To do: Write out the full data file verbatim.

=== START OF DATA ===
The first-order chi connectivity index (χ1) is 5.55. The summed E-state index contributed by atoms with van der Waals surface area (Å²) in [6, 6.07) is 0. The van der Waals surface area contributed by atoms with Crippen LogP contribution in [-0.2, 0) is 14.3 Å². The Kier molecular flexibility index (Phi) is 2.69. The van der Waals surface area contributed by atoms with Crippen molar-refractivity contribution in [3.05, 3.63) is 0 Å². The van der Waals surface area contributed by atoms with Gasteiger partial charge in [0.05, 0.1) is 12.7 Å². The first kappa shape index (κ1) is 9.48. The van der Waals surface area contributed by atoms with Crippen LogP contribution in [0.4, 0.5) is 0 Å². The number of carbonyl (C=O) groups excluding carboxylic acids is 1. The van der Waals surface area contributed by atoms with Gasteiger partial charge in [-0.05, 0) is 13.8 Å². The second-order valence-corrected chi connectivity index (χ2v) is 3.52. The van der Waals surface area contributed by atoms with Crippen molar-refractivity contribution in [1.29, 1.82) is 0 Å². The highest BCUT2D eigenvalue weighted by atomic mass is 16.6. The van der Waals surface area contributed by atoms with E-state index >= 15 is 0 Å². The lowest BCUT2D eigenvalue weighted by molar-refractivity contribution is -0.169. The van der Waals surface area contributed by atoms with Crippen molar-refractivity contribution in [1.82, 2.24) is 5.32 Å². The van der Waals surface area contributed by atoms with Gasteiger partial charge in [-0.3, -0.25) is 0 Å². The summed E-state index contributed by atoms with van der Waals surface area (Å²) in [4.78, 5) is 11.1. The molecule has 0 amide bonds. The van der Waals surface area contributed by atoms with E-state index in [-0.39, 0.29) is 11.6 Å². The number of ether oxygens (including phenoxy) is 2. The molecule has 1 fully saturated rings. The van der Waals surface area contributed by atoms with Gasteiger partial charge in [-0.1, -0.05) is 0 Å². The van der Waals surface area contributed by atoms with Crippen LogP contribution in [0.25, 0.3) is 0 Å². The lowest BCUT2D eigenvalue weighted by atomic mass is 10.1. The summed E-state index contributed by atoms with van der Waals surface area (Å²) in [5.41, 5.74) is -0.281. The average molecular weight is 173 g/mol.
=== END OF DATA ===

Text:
The first-order chi connectivity index (χ1) is 5.55. The summed E-state index contributed by atoms with van der Waals surface area (Å²) in [6, 6.07) is 0. The van der Waals surface area contributed by atoms with Crippen LogP contribution in [-0.2, 0) is 14.3 Å². The Kier molecular flexibility index (Phi) is 2.69. The van der Waals surface area contributed by atoms with Crippen molar-refractivity contribution in [3.05, 3.63) is 0 Å². The van der Waals surface area contributed by atoms with Gasteiger partial charge in [0.05, 0.1) is 12.7 Å². The first kappa shape index (κ1) is 9.48. The van der Waals surface area contributed by atoms with Crippen LogP contribution in [0.4, 0.5) is 0 Å². The number of carbonyl (C=O) groups excluding carboxylic acids is 1. The van der Waals surface area contributed by atoms with Gasteiger partial charge in [-0.05, 0) is 13.8 Å². The second-order valence-corrected chi connectivity index (χ2v) is 3.52. The van der Waals surface area contributed by atoms with Crippen molar-refractivity contribution in [1.29, 1.82) is 0 Å². The highest BCUT2D eigenvalue weighted by atomic mass is 16.6. The van der Waals surface area contributed by atoms with E-state index >= 15 is 0 Å². The lowest BCUT2D eigenvalue weighted by molar-refractivity contribution is -0.169. The van der Waals surface area contributed by atoms with Crippen molar-refractivity contribution in [1.82, 2.24) is 5.32 Å². The van der Waals surface area contributed by atoms with Gasteiger partial charge in [-0.3, -0.25) is 0 Å². The summed E-state index contributed by atoms with van der Waals surface area (Å²) in [4.78, 5) is 11.1. The molecule has 0 amide bonds. The van der Waals surface area contributed by atoms with E-state index in [-0.39, 0.29) is 11.6 Å². The number of ether oxygens (including phenoxy) is 2. The molecule has 1 fully saturated rings. The van der Waals surface area contributed by atoms with Gasteiger partial charge in [-0.1, -0.05) is 0 Å². The van der Waals surface area contributed by atoms with Crippen LogP contribution in [0.25, 0.3) is 0 Å². The lowest BCUT2D eigenvalue weighted by atomic mass is 10.1. The summed E-state index contributed by atoms with van der Waals surface area (Å²) in [5.41, 5.74) is -0.281. The average molecular weight is 173 g/mol.